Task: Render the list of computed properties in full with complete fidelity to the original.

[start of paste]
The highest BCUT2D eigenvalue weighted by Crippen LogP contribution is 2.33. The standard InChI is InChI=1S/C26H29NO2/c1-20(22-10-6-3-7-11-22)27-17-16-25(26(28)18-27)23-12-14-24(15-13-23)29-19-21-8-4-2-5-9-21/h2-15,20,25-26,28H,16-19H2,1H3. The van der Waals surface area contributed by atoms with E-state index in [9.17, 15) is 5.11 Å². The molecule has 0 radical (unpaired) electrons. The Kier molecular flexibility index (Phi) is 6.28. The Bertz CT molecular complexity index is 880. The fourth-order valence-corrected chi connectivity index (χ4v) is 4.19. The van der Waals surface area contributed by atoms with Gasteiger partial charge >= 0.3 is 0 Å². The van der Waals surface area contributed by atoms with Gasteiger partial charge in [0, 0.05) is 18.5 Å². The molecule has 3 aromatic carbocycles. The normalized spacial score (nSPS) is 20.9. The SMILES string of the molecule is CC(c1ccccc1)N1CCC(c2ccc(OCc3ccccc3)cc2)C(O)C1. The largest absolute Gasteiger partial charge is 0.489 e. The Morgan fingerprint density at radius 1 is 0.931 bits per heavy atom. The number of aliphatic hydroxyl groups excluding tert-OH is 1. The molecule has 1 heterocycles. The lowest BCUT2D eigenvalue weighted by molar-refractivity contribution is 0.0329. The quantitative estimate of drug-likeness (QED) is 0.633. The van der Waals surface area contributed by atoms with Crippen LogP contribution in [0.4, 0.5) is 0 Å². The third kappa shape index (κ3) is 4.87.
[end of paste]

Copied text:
The highest BCUT2D eigenvalue weighted by Crippen LogP contribution is 2.33. The standard InChI is InChI=1S/C26H29NO2/c1-20(22-10-6-3-7-11-22)27-17-16-25(26(28)18-27)23-12-14-24(15-13-23)29-19-21-8-4-2-5-9-21/h2-15,20,25-26,28H,16-19H2,1H3. The van der Waals surface area contributed by atoms with E-state index in [9.17, 15) is 5.11 Å². The molecule has 0 radical (unpaired) electrons. The Kier molecular flexibility index (Phi) is 6.28. The Bertz CT molecular complexity index is 880. The fourth-order valence-corrected chi connectivity index (χ4v) is 4.19. The van der Waals surface area contributed by atoms with Gasteiger partial charge >= 0.3 is 0 Å². The van der Waals surface area contributed by atoms with Gasteiger partial charge in [0, 0.05) is 18.5 Å². The molecule has 3 aromatic carbocycles. The normalized spacial score (nSPS) is 20.9. The SMILES string of the molecule is CC(c1ccccc1)N1CCC(c2ccc(OCc3ccccc3)cc2)C(O)C1. The largest absolute Gasteiger partial charge is 0.489 e. The Morgan fingerprint density at radius 1 is 0.931 bits per heavy atom. The number of aliphatic hydroxyl groups excluding tert-OH is 1. The molecule has 1 heterocycles. The lowest BCUT2D eigenvalue weighted by molar-refractivity contribution is 0.0329. The quantitative estimate of drug-likeness (QED) is 0.633. The van der Waals surface area contributed by atoms with Crippen LogP contribution in [0.4, 0.5) is 0 Å². The third kappa shape index (κ3) is 4.87.